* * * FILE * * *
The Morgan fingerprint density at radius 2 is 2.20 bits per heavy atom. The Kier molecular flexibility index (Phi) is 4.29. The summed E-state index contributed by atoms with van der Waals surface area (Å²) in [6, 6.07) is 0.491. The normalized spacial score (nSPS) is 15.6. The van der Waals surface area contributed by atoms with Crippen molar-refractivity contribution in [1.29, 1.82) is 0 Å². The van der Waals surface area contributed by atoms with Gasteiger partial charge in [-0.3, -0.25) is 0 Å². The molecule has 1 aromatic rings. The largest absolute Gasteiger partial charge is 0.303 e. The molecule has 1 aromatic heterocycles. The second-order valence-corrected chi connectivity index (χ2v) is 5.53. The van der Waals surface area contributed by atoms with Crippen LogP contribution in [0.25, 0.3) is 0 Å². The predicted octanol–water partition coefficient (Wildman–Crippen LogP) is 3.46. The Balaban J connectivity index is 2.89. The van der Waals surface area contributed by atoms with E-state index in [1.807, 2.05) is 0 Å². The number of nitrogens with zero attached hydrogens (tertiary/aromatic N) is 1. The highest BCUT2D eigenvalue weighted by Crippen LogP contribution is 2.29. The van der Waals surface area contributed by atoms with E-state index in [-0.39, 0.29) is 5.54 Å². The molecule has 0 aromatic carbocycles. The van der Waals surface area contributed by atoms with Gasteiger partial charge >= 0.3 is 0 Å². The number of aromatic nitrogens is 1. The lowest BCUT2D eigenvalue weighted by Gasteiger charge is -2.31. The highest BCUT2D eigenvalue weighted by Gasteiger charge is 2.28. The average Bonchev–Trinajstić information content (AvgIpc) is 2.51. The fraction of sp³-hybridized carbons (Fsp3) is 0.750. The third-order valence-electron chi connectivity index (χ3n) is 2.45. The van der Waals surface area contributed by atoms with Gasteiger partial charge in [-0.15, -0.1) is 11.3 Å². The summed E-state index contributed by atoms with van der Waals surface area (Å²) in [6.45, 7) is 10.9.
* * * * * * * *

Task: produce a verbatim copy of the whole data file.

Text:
The Morgan fingerprint density at radius 2 is 2.20 bits per heavy atom. The Kier molecular flexibility index (Phi) is 4.29. The summed E-state index contributed by atoms with van der Waals surface area (Å²) in [6, 6.07) is 0.491. The normalized spacial score (nSPS) is 15.6. The van der Waals surface area contributed by atoms with Crippen molar-refractivity contribution in [1.29, 1.82) is 0 Å². The van der Waals surface area contributed by atoms with Gasteiger partial charge in [-0.3, -0.25) is 0 Å². The molecule has 1 aromatic rings. The largest absolute Gasteiger partial charge is 0.303 e. The molecule has 1 aromatic heterocycles. The second-order valence-corrected chi connectivity index (χ2v) is 5.53. The van der Waals surface area contributed by atoms with Crippen LogP contribution in [0.25, 0.3) is 0 Å². The predicted octanol–water partition coefficient (Wildman–Crippen LogP) is 3.46. The Balaban J connectivity index is 2.89. The van der Waals surface area contributed by atoms with E-state index in [1.807, 2.05) is 0 Å². The number of nitrogens with zero attached hydrogens (tertiary/aromatic N) is 1. The highest BCUT2D eigenvalue weighted by Crippen LogP contribution is 2.29. The van der Waals surface area contributed by atoms with E-state index in [-0.39, 0.29) is 5.54 Å². The molecule has 0 aromatic carbocycles. The van der Waals surface area contributed by atoms with Gasteiger partial charge >= 0.3 is 0 Å². The number of aromatic nitrogens is 1. The lowest BCUT2D eigenvalue weighted by Gasteiger charge is -2.31. The highest BCUT2D eigenvalue weighted by Gasteiger charge is 2.28. The average Bonchev–Trinajstić information content (AvgIpc) is 2.51. The fraction of sp³-hybridized carbons (Fsp3) is 0.750. The third-order valence-electron chi connectivity index (χ3n) is 2.45. The van der Waals surface area contributed by atoms with Gasteiger partial charge in [-0.15, -0.1) is 11.3 Å². The summed E-state index contributed by atoms with van der Waals surface area (Å²) in [6.45, 7) is 10.9.